by Catherine Q. O'Neill
We can think of a lot of hair crimes over the decades: mullets, bowl cuts, and so on. But in recent years, it seems like the number of actual crimes linked to hair (specifically hair extensions) is on the rise, and it has us doing some serious thinking about our own strands.
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Take Venezuela, for example. This week, reports from the city of Maracaibo indicated that a group of "piranhas" is stalking long-haired women in malls, beaches, and downtown areas. The perpetrators grab victims by the hair, cut it off with scissors, and sell it to wig and extension makers. Similar attacks have happened in Colombia and South Africa.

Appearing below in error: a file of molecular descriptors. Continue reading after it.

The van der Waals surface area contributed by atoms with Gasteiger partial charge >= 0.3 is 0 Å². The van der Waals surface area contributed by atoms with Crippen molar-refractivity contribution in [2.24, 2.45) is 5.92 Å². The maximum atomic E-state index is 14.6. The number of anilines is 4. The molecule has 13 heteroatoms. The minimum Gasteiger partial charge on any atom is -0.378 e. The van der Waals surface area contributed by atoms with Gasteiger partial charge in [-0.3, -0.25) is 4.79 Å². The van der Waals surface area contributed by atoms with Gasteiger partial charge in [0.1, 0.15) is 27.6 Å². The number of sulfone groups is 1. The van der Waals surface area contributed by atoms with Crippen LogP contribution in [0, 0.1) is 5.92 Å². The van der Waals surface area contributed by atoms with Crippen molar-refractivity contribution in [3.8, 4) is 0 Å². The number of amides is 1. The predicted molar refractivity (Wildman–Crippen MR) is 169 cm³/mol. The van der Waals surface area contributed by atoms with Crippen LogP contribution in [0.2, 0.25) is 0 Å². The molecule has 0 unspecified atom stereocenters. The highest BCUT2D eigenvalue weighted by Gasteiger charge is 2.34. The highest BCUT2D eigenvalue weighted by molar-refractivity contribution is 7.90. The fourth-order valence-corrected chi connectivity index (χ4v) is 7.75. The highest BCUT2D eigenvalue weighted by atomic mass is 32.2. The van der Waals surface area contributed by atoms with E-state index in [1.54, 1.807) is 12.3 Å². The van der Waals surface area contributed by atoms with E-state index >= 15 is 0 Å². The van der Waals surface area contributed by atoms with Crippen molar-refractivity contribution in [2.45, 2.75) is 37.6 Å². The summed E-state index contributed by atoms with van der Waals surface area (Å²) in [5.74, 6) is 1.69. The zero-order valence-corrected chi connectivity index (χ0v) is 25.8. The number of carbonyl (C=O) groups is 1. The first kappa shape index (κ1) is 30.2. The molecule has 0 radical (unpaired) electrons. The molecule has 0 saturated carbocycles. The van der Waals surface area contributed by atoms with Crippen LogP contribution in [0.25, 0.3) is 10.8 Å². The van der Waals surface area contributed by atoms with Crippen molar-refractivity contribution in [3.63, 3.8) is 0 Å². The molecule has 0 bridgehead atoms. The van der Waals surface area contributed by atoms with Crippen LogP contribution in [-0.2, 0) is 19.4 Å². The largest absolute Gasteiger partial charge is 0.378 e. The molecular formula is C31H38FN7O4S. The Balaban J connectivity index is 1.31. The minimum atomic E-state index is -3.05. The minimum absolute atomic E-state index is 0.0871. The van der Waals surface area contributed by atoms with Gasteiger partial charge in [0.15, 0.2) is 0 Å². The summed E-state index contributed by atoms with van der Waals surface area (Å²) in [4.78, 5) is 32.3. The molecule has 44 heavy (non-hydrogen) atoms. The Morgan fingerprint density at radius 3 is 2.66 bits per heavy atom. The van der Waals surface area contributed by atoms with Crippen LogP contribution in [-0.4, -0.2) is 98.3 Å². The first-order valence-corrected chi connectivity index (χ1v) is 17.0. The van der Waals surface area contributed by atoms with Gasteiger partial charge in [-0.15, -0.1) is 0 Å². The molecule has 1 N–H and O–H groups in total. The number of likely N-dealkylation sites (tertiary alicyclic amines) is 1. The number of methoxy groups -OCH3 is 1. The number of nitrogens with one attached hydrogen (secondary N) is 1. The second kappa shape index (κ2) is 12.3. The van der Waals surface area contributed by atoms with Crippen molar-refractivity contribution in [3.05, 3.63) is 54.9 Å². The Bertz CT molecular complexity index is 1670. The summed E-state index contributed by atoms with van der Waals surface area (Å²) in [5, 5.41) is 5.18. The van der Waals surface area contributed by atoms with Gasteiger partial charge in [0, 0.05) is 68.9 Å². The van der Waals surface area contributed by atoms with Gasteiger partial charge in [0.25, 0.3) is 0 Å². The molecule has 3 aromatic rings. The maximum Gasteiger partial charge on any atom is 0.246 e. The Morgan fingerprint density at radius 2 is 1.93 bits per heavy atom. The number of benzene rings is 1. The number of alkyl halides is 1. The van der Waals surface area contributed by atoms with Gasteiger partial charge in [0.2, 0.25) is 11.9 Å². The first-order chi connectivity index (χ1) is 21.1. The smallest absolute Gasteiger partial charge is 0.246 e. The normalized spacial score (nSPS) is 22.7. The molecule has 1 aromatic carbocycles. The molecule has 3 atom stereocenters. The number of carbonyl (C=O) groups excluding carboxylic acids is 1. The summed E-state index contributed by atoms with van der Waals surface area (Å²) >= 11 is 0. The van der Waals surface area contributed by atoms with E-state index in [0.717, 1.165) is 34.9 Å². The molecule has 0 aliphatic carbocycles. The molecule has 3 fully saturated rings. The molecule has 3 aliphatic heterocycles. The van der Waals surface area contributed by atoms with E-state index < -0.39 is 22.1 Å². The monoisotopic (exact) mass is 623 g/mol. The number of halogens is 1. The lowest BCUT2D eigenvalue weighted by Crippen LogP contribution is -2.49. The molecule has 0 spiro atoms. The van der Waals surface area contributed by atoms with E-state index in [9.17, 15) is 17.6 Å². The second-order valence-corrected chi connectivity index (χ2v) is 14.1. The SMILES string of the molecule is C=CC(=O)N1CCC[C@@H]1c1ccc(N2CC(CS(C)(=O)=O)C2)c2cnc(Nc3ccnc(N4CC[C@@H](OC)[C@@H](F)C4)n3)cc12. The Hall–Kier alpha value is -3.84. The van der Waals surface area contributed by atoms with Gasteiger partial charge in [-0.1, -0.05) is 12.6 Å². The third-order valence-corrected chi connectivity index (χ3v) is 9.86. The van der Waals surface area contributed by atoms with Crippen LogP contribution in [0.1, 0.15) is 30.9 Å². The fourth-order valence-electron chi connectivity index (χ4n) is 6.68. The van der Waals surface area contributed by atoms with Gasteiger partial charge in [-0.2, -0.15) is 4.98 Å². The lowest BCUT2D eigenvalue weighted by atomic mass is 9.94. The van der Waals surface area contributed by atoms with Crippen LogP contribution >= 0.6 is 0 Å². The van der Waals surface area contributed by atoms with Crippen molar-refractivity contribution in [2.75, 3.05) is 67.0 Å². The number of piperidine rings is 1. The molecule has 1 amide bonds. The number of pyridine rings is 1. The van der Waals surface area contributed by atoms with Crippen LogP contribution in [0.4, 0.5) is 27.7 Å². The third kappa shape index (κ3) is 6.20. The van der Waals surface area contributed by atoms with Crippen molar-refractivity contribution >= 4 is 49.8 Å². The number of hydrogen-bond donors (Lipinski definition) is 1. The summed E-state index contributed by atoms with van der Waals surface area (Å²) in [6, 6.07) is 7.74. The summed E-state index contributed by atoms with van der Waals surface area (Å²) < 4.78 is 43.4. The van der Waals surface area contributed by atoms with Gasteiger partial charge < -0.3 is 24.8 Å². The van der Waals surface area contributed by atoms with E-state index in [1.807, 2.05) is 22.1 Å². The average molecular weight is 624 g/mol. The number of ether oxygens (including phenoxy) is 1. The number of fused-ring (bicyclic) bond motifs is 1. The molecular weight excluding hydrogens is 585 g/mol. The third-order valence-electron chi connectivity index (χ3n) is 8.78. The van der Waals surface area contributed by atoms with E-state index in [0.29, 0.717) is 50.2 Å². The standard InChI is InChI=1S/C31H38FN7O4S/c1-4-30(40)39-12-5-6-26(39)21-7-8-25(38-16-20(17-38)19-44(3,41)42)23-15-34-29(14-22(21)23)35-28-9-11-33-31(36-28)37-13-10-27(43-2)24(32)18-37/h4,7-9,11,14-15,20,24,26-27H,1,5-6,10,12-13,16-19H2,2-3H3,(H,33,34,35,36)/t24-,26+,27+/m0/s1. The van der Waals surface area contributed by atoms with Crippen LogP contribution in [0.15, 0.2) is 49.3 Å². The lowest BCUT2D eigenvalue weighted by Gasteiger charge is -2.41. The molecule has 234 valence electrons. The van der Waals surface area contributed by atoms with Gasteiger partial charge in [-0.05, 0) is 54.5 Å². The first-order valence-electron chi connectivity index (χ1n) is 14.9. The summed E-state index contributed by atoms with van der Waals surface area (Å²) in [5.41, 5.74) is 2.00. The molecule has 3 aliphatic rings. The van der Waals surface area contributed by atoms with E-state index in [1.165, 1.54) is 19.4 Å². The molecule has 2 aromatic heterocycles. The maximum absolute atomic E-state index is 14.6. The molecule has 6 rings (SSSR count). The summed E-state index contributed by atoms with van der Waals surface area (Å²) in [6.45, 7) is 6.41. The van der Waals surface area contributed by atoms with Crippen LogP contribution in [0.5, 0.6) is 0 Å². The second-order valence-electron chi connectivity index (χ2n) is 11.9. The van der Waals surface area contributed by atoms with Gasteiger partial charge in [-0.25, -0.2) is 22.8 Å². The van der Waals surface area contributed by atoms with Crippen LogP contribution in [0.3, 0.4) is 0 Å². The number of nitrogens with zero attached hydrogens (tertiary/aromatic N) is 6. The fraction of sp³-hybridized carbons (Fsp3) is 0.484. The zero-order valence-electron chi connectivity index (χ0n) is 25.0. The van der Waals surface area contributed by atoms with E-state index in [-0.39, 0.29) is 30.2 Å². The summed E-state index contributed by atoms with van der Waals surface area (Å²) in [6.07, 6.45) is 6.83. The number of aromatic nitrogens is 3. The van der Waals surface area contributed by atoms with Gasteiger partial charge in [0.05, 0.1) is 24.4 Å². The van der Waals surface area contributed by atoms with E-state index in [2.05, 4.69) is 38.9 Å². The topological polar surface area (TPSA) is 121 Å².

There's a black market for hair in Europe and Asia as well, wherein women fall victim to harsh financial pressures, if not actual hair-stealing criminals. As David Elman, a co-owner of Raw Virgin Hair Company, told the New York Times in 2010,"People who have temporary financial difficulties in depressed regions [often] sell their hair." In some instances, women are forced to sell their hair by their own husbands--sometimes for as little as $10.
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And not all the dirty dealing is abroad. Hair-extension theft is rampant in the United States, where it seems like every other week someone (or a group of people) breaks into businesses to steal not money, not jewelry, but hair. Sometimes$150,000 worth of hair. Which makes us wonder: With so many real hair crimes occurring here and abroad, what's safe and what isn't? If we took a hard look at the source of our extensions, would we still want to be wearing them? We know we'll be investigating...
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